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Originally Posted by mrfuji3
Originally Posted by Tuco
A perfect example of this already present in BG3 is when the priestess captures you and if you fail the TWO chances to free yourself the game "cheats" and sends you a new NPC (a dwarf woman) introducing herself as one of Raphael's lackeys and freeing you instead... This time remarking that "You will own him one" for the favor.
See? It's a failure, but it's one that opens a new narrative scenario instead of cutting you out interesting content. Hell, arguably it's MORE Interesting that just succeeding.
This was one of my favorite parts of BG3.
Failing checks and resolving myself to reload or enter an unavoidable combat, but instead I'm given cool new content. More of this please.

Yep, totally agree. Consideration of all possible narrative strands is a major attraction of RPGs for me. Sadly, most games "choices" are largely flavour, and frequently structure thamselves around rather banal combat ( whatever the system being used ) in a somewhat lame hierarchy of "bosses"; presumably because the videogame player base mostly like to hit things.

One of the reasons I have the BG3 EA is because I sensed from what was shown that Larian were getting a lot better at building a more complex narrative than with their DOS games. The more that can be achieved by "talking" and "doing" rather than "hitting", the better the game will be ( for me, anyway ).

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Originally Posted by Maximuuus
I read many posts saying that devs should care about save scumming and avoid it at all costs.
I really don't understand and reading articles about it doesn't really help.

According to me save scumming is just a way of "cheating" to write the story we want.

I'm not the biggest save scummer (?) but sometimes I'm doing it. In exemple when playing games like XCOM or The Darkest Dungeon because I don't want my high level character dead.
I also do it sometimes in RPGs when the event takes a path I don't like.
In BG1/2 I also do it sometimes if one character is perma dead, or if 5 characters out of 6 die in battle.
I just reload and do it again.
In Total War I'm ALWAYS saving before any battle and I reload the auto save before each turns A LOT.

I guess that's what's call save scumming.

I could also do it in BG3 in exemple if I miss a roll that leads to a combat when I was planning a pacific solution.
As I understand it, save-scumming isn't about reloading to try to do better or exploring different options - save scumming is about abusing RNG to cheat your way through the content, and not engaging with design in intended way. So less about reloading battle until you do well enough, and more about spamming finger of death that you have no chance of landing until you roll 20. Not playing iron-man is not the same as save-scumming. Bypassing mechanics through abuse of RNG: is.

I think people who will complaint about save-scumming are people who are susceptible to it, and don't enjoy it. How game design influences players is something devs should very much consider, though of course it is impossible to make a tailor-game made game for everyone. If we talk about skill-checks things few things to consider would be:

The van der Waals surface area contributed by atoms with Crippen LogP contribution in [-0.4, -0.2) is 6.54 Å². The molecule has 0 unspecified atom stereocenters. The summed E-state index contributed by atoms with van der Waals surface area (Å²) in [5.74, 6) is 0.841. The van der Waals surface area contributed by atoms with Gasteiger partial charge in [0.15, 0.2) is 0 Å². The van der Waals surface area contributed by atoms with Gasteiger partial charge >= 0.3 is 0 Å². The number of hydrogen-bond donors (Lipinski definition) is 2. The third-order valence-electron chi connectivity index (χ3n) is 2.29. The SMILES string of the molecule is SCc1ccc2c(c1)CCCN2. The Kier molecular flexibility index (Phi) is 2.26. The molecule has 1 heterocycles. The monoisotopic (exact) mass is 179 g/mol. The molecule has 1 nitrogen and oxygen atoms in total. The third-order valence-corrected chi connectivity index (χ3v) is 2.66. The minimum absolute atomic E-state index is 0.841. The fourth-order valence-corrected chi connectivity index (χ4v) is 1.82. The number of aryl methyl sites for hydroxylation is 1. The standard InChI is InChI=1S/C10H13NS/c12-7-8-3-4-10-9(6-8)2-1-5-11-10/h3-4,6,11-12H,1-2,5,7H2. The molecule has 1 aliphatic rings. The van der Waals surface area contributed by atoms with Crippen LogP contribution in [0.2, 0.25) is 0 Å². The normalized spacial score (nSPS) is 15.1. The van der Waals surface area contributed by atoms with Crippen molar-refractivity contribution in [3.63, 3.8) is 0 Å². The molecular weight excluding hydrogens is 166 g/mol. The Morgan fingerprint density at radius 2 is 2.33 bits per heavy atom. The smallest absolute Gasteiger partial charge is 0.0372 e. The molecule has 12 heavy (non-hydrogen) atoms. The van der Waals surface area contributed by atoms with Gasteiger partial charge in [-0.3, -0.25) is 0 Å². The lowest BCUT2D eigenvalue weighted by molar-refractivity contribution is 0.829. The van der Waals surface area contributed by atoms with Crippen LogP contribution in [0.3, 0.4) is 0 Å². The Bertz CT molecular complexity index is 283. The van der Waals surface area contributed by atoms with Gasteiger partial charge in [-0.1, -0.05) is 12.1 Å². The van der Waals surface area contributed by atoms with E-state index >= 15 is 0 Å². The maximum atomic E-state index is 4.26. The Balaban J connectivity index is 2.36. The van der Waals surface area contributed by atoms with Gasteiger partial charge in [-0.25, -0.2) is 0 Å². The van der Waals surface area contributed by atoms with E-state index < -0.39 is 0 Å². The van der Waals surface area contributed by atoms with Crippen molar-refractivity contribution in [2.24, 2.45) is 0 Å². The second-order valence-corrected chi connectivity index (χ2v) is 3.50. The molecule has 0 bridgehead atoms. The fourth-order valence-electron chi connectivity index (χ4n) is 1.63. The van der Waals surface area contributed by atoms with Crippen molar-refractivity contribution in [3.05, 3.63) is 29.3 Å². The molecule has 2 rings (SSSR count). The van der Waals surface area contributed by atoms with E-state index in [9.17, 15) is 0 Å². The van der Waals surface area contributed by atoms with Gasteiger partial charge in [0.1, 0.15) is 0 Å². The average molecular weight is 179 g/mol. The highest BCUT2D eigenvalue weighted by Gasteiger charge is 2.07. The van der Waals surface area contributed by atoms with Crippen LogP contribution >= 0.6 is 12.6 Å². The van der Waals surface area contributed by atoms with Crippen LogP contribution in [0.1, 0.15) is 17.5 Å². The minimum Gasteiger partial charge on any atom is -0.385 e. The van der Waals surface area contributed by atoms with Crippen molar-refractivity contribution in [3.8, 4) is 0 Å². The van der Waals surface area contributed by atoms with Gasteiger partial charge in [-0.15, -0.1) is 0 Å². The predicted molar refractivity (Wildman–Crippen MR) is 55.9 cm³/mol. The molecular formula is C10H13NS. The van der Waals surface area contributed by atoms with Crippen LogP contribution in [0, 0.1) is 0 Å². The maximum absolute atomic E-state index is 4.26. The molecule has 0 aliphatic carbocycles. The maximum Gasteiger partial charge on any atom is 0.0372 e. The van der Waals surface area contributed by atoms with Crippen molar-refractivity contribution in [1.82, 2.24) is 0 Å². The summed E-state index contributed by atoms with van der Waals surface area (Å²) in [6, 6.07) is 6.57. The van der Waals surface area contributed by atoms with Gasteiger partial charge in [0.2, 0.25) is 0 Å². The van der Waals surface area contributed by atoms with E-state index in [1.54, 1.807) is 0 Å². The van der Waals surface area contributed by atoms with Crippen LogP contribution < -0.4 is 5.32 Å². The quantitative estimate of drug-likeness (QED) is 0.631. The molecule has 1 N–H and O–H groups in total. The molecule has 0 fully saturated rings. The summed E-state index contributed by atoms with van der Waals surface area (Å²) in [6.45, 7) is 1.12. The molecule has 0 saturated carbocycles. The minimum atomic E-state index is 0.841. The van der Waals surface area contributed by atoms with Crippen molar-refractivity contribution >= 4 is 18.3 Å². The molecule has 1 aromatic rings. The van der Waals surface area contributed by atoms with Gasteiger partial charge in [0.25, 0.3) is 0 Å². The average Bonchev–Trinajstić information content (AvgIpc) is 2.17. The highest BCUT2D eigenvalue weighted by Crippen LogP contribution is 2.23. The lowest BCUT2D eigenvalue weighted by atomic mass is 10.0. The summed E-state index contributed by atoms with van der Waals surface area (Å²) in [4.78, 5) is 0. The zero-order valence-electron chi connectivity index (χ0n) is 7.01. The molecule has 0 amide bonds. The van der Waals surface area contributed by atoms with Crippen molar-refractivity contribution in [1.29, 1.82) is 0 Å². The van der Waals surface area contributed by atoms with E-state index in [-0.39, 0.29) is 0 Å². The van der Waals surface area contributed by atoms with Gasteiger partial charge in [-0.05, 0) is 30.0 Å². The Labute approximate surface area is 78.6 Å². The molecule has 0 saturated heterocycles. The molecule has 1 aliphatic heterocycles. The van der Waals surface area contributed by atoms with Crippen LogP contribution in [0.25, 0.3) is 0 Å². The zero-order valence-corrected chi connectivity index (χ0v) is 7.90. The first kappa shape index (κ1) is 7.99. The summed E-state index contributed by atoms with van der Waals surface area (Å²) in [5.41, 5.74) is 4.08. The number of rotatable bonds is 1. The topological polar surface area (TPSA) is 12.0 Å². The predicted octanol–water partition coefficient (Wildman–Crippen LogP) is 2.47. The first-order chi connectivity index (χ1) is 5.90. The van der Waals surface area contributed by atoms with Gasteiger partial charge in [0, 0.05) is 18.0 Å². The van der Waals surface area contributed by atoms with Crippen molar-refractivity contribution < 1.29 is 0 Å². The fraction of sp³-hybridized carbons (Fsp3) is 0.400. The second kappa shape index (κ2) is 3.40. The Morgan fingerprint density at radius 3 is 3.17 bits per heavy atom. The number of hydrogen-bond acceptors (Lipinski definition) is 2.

How many people reload if they fail a check?
Is failing a check our character is highly proficient with in some way engaging? Is winning a check we have little chance to succeed in rewarding?
Does RNG in skill checks make playthroughs more varied, or do players gravitate toward the same path, as their character choices are being bypassed through save-scumming?

Personally, I had a fine experience with BG3 skillchecks - most of them went as expected, there were few unfortunate failures, and few unexpected wins. With straight 20 roll, it is a matter of luck, and I can see things going terribly wrong for someone (assuming it is a flat 20d roll - FiraXCOM1&2 cheats quite a bit with their percentage, and players still complain about those few misses - something that I didn't find that commong in my many, many playthroughs. Some people will just dislike RNG). More importantly, I don't recall BG3 failing me into an instant failure state - having things go into unexpected direction is A-OK in my book, killing me (I mean pernamently - game over/try again) for rolling a wrong number is not.

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Originally Posted by Wabash
Let us free to savescum and give us an ironman for those against it.

Agreed!
I thought of an alternative solution that may balance the Save Scumming to reroll an encounter and Saving to shield progress:

Aside from the Autosaves the game applies, tie Progress saves to Short Rests (we have 2 of them) and perhaps the Camp and Waypoints.
You get 2 "free" saves out in the world but need to either return to camp or a Waypoint location for additional saves. You can still do it 100 times if you want but you have to leave the region ... in essence, pulling you out of the action. It becomes a choice; "do I use a short rest to save? Leave and come back? Or, roll the dice and take what comes?"